Thursday, April 8, 2010

"The Web Planet" wrapup

Hello everyone, the Historian here with more apologies at the lateness of this post. But here, better late than never, is a wrapup of this very odd story.

I don't think anyone can deny that "The Web Planet" is a story that either works for a viewer or really doesn't, depending on one's ability to suspend disbelief a whole lot more than is usual for Doctor Who and see non-humanoid insect-like aliens rather than men and women in ant and butterfly costumes making weird movements. I count myself lucky that, for the most part (and with the possible general exception of Ronelyn), the Project members found themselves into the former camp. As Spoo put it, "Once you're used to them there's a 'magic moment' that I can look past the costumes, like the 3rd time I saw them." Not that everything worked, by a long shot--the Animus, for example, was honestly pretty disappointing after the fantastically eerie buildup. The Optera, who we really liked for the most part, were let down a bit by the...vestigial arms that just kind of hung there. And the Zarbi costumes...worked, but definitely not in the way that the production team--or the writer, Bill Strutton--had wanted. (Infamously, they arrived so late and were so stiff that they threw the entire production off. Check out Shannon Sullivan's page for more info about this, as well as general writing/production information.)

The Menoptra are, without a doubt, the standouts, both because of their costumes (those wings!) and because of the work of Rosalind DeWinter, who both played Vrestin and created the "insect movements" for the Menoptra and (slightly less convincingly) the Optera. I'm unsure whether the sing-songy speech of the one and the halting grunts of the other are down to Ms. DeWinter's work, the idea of director Richard Martin or in Strutton's original script, but regardless, it worked wonderfully to make the aliens, well, alien. (I think we can give Strutton full props for a lot of it, especially tidbits like Ian becoming "Heron" and Barbara "Habara" to the Menoptra.)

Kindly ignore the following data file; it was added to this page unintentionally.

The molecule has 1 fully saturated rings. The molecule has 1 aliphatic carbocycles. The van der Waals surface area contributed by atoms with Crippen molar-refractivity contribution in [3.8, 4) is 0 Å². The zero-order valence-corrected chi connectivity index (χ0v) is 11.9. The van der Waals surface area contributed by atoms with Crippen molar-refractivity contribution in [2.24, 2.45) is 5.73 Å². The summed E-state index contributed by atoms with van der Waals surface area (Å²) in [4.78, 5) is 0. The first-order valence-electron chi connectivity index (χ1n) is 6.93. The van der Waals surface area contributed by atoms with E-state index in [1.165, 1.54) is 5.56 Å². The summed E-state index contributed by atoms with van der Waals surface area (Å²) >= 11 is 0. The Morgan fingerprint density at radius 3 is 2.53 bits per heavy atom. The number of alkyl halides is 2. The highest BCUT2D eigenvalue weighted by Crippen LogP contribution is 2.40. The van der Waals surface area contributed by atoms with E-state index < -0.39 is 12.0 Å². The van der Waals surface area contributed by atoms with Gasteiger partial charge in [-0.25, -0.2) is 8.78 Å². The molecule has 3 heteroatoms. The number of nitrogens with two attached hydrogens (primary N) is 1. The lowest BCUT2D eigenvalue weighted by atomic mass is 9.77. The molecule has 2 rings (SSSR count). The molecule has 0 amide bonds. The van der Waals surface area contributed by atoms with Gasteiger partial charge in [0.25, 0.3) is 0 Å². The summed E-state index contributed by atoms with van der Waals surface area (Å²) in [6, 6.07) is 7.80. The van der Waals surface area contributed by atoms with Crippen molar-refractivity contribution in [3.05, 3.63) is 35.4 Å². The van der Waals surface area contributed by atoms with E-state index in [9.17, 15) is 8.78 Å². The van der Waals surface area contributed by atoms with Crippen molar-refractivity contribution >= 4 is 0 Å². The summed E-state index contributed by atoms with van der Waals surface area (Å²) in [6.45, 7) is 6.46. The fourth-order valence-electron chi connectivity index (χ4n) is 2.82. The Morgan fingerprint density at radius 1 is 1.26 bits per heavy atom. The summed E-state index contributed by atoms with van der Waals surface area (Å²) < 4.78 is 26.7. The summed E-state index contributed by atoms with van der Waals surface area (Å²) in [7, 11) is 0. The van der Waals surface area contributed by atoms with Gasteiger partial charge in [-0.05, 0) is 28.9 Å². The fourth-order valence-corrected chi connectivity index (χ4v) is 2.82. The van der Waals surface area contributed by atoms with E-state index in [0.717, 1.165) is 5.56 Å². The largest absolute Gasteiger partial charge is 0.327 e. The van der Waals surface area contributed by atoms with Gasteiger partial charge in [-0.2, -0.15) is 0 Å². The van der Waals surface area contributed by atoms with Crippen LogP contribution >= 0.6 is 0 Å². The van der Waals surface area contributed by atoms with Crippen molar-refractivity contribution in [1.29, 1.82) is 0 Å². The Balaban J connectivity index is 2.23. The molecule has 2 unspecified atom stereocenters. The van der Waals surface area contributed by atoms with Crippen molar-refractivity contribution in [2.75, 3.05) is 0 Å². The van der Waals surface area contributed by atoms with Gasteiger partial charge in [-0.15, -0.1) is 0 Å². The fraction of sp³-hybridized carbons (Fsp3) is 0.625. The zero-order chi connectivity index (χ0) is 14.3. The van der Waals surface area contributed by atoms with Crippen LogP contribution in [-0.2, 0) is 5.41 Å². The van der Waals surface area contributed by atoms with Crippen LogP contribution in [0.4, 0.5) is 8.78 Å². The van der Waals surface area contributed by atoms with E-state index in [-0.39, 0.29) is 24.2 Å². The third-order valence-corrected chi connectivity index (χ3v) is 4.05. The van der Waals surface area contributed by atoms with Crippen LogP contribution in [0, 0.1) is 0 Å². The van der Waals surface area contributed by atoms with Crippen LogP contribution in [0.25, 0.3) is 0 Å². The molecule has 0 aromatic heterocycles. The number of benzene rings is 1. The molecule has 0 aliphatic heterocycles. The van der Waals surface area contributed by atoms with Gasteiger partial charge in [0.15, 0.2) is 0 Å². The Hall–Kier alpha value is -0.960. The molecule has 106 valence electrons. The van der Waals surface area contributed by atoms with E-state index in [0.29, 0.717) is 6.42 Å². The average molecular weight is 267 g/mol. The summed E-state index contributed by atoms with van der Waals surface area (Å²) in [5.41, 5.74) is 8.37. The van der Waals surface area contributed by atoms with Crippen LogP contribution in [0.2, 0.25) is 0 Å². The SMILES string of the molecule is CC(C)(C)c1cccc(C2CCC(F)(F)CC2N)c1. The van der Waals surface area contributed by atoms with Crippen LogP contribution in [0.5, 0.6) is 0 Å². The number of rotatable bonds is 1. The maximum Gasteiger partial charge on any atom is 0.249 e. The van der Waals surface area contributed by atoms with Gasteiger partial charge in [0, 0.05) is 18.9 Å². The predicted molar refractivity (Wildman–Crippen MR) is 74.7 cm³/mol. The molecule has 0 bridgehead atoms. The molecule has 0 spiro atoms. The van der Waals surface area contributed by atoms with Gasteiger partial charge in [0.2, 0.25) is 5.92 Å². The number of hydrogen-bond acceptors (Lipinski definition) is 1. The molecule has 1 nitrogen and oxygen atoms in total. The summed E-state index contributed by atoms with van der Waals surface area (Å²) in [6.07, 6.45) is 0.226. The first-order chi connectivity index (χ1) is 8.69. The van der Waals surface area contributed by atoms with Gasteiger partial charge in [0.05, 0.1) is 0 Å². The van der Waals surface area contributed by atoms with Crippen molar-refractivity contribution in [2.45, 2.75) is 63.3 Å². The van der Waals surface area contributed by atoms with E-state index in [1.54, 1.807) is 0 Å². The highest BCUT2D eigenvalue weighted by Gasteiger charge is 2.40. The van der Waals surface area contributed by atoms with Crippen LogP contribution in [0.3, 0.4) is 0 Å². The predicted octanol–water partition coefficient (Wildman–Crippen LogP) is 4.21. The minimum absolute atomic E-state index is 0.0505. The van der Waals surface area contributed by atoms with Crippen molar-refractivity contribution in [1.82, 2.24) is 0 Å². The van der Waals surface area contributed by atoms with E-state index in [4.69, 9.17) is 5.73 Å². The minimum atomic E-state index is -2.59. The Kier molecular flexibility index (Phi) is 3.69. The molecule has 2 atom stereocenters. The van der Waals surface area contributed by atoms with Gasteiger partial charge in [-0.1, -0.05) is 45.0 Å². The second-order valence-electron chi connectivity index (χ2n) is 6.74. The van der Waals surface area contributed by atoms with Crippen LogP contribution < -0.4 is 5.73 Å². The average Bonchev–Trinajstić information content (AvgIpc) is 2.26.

In the past, I've called "The Web Planet" a "failed masterpiece," a "a noble attempt," a story where the show's reach went much farther than its grasp. I really do believe all of that's true. The story, the writing is wonderful and the production, while severely limited by technical considerations, is pretty extraordinary, from the sets (helped by the weird filters used to convey an alien planet's atmosphere) to the flying effects. The acting was excellent, especially given the odd requirements both from the "aliens" and the actors having to play against them. William Hartnell and William Russell especially shone, though Jacqueline Hill isn't far behind. Maureen O'Brien suffers a bit from having very little to do after the first episode, but still turns in a good performance. Of the guest cast, the most notable is Martin Jarvis as Hilio (the Menoptra captain and "designated jerk" of the butterfly people), who would return to other roles in Doctor Who, as well as having a distinguished career. (This was apparently his first television role!)

All right, enough! Here are the individual episode post links:

"The Web Planet"
"The Zarbi"
"Escape to Danger"
"Crater of Needles"
"The Centre"

And, as always, here's the official BBC episode guide for this story.

I'd talk about what's coming up next, but you already know! Our four friends journey to Jaffa in the late twelfth century to join Richard Coeur de Leon and Saladin in the second Crusade! Join us for episode two in...well, we'll be watching it in 24 hours, so I'm guessing the post will be up in about 26 hours or so. Until then, I remain


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